Otherness - Wor(l)ds          For The Future.
the Original Contribution or go to Text as a Map

Please, notice:
Some of the original references to the people and places along the story have been erased to make space for your individual perspective.

Fig.1 (Background) Location of Pirahã’s Sites on Maici River, Brazil. Extract from Daniel Everett’s documentation.

Otherness by

Acampamento Pirahã, próximo a Transamazônica. Rio Maici. Picture: Ezequias Hering, 1981
Fig.2 Acampamento Pirahã, próximo a Transamazônica. Rio Maici. Foto: Ezequias Hering, 1981

When I was 26, I moved to the , from , in order to study the language and culture of a people that were believed to be unrelated to any other people. I flew in a small missionary plane, a bumpy nausea-inducing ride, to meet people for the first time. My body was weak; my brain was taut with anxiety and anticipation. The are unrelated to any other. They speak a language that many linguists had unsuccessfully attempted to understand. My task would be to understand where little understanding currently existed. This encounter with these ‘others’ so unlike myself, was to be the defining experience for the rest of my life.

One of the greatest challenges of our species is alterity, ‘otherness.’ All cultures for reasons easy enough to understand fear other culturesR. War and conflict have defined humans for nearly two million years. When we encounter others unlike ourselves, we frequently become uncomfortable, suspicious. A new neighbor from another country. A friend of our child who has a different color. Someone whose gender is not a simple binary classification. This is an old problem. Jesus himself fell under suspicion for befriending a woman thought to be a prostitute, Mary Magdalene. She was unlike the religious people of Jesus’s day. An ‘other.’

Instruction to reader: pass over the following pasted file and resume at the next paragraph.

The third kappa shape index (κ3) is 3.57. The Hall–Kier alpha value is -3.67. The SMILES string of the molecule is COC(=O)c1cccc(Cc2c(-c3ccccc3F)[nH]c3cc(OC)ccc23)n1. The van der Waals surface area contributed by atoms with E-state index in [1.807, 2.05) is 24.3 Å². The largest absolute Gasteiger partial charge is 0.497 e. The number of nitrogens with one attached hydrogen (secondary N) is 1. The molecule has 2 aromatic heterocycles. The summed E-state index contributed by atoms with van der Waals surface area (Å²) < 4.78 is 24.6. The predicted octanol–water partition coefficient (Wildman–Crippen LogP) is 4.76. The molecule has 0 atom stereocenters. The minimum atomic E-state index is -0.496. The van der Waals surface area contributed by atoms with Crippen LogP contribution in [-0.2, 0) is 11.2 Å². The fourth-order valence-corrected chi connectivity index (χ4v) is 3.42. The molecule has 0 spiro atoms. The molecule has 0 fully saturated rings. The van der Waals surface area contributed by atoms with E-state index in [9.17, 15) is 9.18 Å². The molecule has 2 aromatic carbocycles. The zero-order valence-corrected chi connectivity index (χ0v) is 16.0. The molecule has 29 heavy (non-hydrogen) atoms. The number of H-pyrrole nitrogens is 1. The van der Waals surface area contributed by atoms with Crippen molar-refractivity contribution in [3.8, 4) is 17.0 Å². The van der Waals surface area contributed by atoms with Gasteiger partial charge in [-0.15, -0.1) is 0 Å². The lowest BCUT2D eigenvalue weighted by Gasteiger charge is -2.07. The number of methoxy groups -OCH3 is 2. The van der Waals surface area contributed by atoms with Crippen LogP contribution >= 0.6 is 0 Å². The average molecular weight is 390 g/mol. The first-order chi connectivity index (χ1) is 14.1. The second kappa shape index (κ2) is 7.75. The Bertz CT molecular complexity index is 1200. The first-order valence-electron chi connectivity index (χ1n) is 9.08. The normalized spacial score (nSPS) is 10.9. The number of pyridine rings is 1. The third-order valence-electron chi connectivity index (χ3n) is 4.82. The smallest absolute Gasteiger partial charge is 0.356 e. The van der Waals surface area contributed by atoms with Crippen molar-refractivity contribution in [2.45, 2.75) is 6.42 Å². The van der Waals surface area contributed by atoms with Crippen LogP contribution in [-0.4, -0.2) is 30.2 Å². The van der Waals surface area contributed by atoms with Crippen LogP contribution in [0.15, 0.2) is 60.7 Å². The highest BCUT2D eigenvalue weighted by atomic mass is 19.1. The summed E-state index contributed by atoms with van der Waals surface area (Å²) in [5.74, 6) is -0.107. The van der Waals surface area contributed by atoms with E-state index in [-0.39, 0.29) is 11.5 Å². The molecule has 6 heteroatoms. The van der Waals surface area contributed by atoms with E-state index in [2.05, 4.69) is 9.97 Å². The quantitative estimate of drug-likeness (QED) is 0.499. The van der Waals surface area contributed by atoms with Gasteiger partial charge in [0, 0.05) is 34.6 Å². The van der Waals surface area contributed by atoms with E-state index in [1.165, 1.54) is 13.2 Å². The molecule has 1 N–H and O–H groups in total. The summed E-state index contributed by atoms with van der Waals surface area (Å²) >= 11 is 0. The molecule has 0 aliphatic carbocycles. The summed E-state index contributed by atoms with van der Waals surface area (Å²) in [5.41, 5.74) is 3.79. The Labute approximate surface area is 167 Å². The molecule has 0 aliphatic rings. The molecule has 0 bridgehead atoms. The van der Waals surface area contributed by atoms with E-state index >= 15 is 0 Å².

Otherness = Alterity The “other of two”. It is also increasingly being used in media to express something other than “sameness”, or something outside of tradition or convention.

Those unlike ourselves may eat different food, be unintelligible to us when speaking to those more like themselves, build different-looking homes, or, in the view of some who most fears otherness, simply live ‘wrongly.’ To some, others are not only suspect, but their differences are morally unacceptable. When I first entered the as a , this was my belief. Everyone needed and if they didn’t believe in him, they were deservedly going to eternal torment. In my encounter with the , though I was uneasy, I realize now, ironically, that I was actually the dangerous one, the one who came with insufficient respect, with an ego-centric and ethno-centric view of my own ‘rightness.’ How fortunate for me that this gentle people disabused me of so many of my silly beliefs. Though this years-long encounter with the Pirahãs was to improve my life globally, it certainly didn’t seem that way at first.

During my first day among the I was taken by a young man to a fire by his hut. He pointed at a large rodent on the fire with its tongue still hanging out and a small pool of blood at the edge of the fire. The hair was burning off of the fresh kill. The young man uttered a then-unintelligible phrase: Gí obáaʔáí kohoáipi gíisai? Later I learned that this meant, “Do you know how to eat this?” And I also learned that if you don’t want any offered food, you can simply say, “No, I don’t know how to eat it.” No one loses face. It is an easy, polite structure that allows you to avoid foods you don’t wantA. Many other cultures, Western cultures for example, don’t tend to be this polite. We often simply offer people things to eat and get offended if they refuse. Unlike among the , there is a more portent pressure in some Western cultures for a guest to eat whatever the host offers.